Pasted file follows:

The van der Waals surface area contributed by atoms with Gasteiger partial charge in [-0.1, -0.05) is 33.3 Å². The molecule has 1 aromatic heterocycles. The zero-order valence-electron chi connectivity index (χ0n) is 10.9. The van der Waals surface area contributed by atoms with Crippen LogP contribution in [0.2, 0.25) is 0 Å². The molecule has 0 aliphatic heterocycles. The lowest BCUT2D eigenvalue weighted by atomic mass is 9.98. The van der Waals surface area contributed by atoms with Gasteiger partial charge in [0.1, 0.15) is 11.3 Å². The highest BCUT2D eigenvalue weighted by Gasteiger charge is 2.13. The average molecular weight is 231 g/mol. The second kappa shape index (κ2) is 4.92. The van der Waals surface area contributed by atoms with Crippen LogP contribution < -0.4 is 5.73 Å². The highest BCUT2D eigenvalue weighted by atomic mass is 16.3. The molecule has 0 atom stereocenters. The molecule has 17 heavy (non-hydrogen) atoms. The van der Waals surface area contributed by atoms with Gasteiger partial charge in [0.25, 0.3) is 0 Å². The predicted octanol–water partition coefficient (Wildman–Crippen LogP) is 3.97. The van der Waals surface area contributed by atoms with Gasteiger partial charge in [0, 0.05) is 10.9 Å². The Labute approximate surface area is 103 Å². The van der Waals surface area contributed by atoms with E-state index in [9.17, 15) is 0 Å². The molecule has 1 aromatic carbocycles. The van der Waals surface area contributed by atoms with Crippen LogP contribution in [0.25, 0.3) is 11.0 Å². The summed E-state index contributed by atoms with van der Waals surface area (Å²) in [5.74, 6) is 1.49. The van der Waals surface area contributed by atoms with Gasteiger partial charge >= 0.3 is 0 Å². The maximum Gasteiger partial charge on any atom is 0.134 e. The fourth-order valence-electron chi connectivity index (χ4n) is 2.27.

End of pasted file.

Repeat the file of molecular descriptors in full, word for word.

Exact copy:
The van der Waals surface area contributed by atoms with Gasteiger partial charge in [-0.1, -0.05) is 33.3 Å². The molecule has 1 aromatic heterocycles. The zero-order valence-electron chi connectivity index (χ0n) is 10.9. The van der Waals surface area contributed by atoms with Crippen LogP contribution in [0.2, 0.25) is 0 Å². The molecule has 0 aliphatic heterocycles. The lowest BCUT2D eigenvalue weighted by atomic mass is 9.98. The van der Waals surface area contributed by atoms with Gasteiger partial charge in [0.1, 0.15) is 11.3 Å². The highest BCUT2D eigenvalue weighted by Gasteiger charge is 2.13. The average molecular weight is 231 g/mol. The second kappa shape index (κ2) is 4.92. The van der Waals surface area contributed by atoms with Crippen LogP contribution < -0.4 is 5.73 Å². The highest BCUT2D eigenvalue weighted by atomic mass is 16.3. The molecule has 0 atom stereocenters. The molecule has 17 heavy (non-hydrogen) atoms. The van der Waals surface area contributed by atoms with Gasteiger partial charge in [0.25, 0.3) is 0 Å². The predicted octanol–water partition coefficient (Wildman–Crippen LogP) is 3.97. The van der Waals surface area contributed by atoms with Gasteiger partial charge in [0, 0.05) is 10.9 Å². The Labute approximate surface area is 103 Å². The van der Waals surface area contributed by atoms with E-state index in [9.17, 15) is 0 Å². The molecule has 1 aromatic carbocycles. The van der Waals surface area contributed by atoms with Crippen LogP contribution in [0.25, 0.3) is 11.0 Å². The summed E-state index contributed by atoms with van der Waals surface area (Å²) in [5.74, 6) is 1.49. The van der Waals surface area contributed by atoms with Gasteiger partial charge >= 0.3 is 0 Å². The maximum Gasteiger partial charge on any atom is 0.134 e. The fourth-order valence-electron chi connectivity index (χ4n) is 2.27.